Oswald Gruebel resigned on Saturday as chief executive of troubled Swiss bank UBS, saying he took the blame for the $2.3 billion loss run up in alleged rogue trading in its investment banking division, Reuters reported.
The bank, which said it would beef up risk controls under an accelerated restructuring of that part of its business, named its Europe, Middle East and Africa head Sergio Ermotti -- only at UBS since April -- to replace Gruebel on an interim basis, Reuters reported.
Gruebel, appointed in 2009 to rebuild Switzerland's flagship bank after a near collapse, said in a message to staff that the trading loss announced last week had shocked him deeply.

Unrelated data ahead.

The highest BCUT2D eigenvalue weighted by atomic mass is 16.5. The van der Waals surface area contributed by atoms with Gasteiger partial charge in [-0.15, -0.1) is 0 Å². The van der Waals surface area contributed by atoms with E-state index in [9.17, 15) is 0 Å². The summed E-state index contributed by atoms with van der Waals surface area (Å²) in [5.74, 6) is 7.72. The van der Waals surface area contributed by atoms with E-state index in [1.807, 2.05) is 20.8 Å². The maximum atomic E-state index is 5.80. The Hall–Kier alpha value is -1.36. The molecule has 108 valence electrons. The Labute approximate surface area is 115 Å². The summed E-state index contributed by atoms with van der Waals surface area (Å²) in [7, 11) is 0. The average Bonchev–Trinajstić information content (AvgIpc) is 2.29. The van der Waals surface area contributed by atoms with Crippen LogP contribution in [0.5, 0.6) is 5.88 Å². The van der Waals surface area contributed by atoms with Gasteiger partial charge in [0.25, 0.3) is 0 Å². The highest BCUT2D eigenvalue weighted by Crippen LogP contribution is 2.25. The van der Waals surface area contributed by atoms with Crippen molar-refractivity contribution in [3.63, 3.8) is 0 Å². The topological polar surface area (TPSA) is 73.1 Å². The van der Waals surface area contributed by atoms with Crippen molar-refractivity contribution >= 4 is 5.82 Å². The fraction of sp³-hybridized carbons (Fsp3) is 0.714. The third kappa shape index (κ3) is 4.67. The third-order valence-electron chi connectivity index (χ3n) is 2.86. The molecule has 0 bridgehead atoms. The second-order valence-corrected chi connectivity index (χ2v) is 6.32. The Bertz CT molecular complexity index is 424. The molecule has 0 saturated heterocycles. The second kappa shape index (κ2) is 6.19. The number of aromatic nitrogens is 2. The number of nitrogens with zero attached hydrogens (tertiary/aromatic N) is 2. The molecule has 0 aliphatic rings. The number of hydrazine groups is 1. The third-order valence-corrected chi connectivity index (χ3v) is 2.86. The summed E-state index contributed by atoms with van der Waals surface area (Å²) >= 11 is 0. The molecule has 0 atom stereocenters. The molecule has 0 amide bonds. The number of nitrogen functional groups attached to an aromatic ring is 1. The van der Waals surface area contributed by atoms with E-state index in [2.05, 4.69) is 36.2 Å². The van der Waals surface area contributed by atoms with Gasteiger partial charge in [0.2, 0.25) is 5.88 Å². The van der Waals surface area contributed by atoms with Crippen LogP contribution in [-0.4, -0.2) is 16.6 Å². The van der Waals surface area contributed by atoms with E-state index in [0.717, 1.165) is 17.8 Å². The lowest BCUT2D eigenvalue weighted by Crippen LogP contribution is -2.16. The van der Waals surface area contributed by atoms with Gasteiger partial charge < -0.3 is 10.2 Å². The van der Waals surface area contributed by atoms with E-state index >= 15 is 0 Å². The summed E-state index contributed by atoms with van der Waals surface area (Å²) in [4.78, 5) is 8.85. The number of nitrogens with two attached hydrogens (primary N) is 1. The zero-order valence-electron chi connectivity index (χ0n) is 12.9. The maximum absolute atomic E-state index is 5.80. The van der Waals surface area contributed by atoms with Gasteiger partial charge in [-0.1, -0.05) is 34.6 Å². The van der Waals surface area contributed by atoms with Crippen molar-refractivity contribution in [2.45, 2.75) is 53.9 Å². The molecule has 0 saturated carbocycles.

"I did not take the step of resigning lightly. I am convinced that it is in the best interests of UBS to approach the future with a new leader at the top," he said.
Gruebel, a 67-year-old banking veteran who helped turn around rival Credit Suisse last decade, was brought out of retirement to try to revamp UBS after it almost collapsed in 2008 under the weight of more than $50 billion lost on toxic assets.
UBS Chairman Kaspar Villiger said the board of directors, who met in Singapore this week, had not lost confidence in Gruebel despite the scandal and had tried to convince him to stay on to allow a more orderly succession next year.